The gains extend oil's climb from a low near $90 last week after the United States unveiled a sweeping rescue plan for its battered financial sector, improving the outlook for energy demand in the world's biggest consumer nation.
U.S. crude for October delivery, which expires Monday, settled up $16.37, or 15.7 percent, at $120.92 per barrel. The contract for delivery in November, which was much more actively traded, was up only $6.62 at $109.37. London Brent crude settled up $6.43 at $106.04.
The U.S. dollar fell 2 percent against the euro on Monday, weighed down by worries about the fiscal impact of the U.S. government's $700 billion bailout plan aimed at addressing the global credit crisis. A weaker dollar boosts the purchasing power of commodity buyers using other currencies.
The U.S. government measures to rescue the financial system have also restored confidence in the energy markets that U.S. fuel demand may not decline as quickly as initially feared.
Oil prices had tumbled from record highs above $147 a barrel in mid-July, weighed down by growing evidence that high energy costs and economic woes were undercutting global fuel demand.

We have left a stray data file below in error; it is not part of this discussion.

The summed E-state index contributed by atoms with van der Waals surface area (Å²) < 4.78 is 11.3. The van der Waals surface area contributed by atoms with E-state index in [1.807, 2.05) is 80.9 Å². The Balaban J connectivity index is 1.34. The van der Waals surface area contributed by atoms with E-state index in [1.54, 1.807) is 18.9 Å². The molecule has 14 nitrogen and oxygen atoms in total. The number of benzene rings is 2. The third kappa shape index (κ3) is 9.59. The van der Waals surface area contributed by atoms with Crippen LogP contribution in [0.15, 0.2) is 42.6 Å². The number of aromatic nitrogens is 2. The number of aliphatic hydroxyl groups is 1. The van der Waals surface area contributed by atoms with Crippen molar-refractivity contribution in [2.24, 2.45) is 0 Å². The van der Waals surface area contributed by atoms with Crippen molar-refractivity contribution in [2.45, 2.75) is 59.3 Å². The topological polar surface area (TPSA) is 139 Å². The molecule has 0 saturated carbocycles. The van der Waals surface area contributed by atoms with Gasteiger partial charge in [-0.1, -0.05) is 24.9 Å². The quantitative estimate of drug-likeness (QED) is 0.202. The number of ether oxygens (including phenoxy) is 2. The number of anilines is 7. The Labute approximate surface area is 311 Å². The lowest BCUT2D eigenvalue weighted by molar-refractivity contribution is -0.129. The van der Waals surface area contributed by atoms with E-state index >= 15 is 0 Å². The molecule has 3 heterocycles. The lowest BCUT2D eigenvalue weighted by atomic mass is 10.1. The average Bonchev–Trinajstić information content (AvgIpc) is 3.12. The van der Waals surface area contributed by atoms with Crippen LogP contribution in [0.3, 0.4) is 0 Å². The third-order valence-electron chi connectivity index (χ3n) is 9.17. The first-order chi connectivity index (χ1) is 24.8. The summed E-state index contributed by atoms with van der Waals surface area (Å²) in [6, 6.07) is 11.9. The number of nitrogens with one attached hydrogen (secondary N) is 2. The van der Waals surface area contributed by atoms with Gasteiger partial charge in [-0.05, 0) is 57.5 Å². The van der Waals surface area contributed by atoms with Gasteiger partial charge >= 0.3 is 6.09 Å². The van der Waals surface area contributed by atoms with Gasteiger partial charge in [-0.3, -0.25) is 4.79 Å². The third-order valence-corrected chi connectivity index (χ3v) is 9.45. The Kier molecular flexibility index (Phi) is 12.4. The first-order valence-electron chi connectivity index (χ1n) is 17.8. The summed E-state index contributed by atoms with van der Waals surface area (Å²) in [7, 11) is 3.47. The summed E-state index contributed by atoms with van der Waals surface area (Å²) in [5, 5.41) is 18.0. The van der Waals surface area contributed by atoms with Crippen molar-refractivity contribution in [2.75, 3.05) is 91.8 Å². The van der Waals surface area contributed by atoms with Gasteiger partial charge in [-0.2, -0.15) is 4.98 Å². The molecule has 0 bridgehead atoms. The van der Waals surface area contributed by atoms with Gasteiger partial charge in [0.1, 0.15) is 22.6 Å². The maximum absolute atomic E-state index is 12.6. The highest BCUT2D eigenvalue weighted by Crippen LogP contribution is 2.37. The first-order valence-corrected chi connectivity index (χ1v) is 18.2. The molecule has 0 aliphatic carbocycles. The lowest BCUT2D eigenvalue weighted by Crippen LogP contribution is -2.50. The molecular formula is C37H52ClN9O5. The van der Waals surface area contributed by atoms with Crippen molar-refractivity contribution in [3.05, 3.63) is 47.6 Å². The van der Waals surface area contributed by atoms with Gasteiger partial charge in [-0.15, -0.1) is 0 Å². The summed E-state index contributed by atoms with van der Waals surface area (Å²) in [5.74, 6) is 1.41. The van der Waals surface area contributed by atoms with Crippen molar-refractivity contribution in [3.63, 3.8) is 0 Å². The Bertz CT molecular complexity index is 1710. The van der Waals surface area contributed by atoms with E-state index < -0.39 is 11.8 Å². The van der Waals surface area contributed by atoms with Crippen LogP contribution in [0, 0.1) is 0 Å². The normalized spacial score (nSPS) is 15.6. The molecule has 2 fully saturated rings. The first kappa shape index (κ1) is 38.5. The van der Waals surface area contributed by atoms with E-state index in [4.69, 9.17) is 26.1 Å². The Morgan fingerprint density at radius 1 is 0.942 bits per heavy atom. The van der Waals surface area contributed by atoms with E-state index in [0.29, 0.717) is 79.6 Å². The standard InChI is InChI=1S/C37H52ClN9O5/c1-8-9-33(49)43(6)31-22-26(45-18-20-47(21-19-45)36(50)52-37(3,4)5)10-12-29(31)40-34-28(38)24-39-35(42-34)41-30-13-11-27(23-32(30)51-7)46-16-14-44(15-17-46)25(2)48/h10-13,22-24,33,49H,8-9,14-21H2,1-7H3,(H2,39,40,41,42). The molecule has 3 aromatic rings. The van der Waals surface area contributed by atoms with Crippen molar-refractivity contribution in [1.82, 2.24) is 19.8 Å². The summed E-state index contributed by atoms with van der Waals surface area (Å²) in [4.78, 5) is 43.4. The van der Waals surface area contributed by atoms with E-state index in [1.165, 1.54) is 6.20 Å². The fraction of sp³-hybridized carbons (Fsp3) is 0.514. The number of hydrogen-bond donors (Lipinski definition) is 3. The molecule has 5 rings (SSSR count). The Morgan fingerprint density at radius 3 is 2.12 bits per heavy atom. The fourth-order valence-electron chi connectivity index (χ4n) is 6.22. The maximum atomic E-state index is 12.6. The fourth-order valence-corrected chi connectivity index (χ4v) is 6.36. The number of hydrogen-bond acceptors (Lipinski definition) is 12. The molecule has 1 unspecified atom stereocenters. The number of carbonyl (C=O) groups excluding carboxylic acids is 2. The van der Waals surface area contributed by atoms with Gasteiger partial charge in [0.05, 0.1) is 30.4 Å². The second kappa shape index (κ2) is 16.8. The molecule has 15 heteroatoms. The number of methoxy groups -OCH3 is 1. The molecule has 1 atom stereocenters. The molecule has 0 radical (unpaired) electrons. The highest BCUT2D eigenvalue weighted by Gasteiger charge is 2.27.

The slow recovery of the U.S. oil sector after Hurricane Ike also supported prices Monday, after causing the biggest disruption to the nation's energy supplies since 2005. Nearly 80 percent of oil production in the U.S. Gulf of Mexico, home to a quarter of all U.S. oil output, remained shut along with seven refineries.
Oil prices were also supported by news China increased crude imports 11.54 percent in August from a year earlier, recovering from a steep July fall, the General Administration of Customs said on Friday, confirming earlier data.
Gold rose above $900 an ounce, extending a rally after its biggest weekly gain in almost nine years, as investors shifted assets into precious metals as a haven from market turmoil. Silver gained more than 7 percent.
Gold futures for December delivery rose $44.30, or 5.1 percent, to $909 an ounce on the Comex division of the New York Mercantile Exchange, the highest closing price for a most- active contract since Aug. 1. The metal gained 13 percent last week, the most since October 1999.
Silver futures for December delivery rose 97.5 cents, or 7.8 percent, to $13.45 an ounce on the Comex. The metal still has fallen 9.9 percent this year.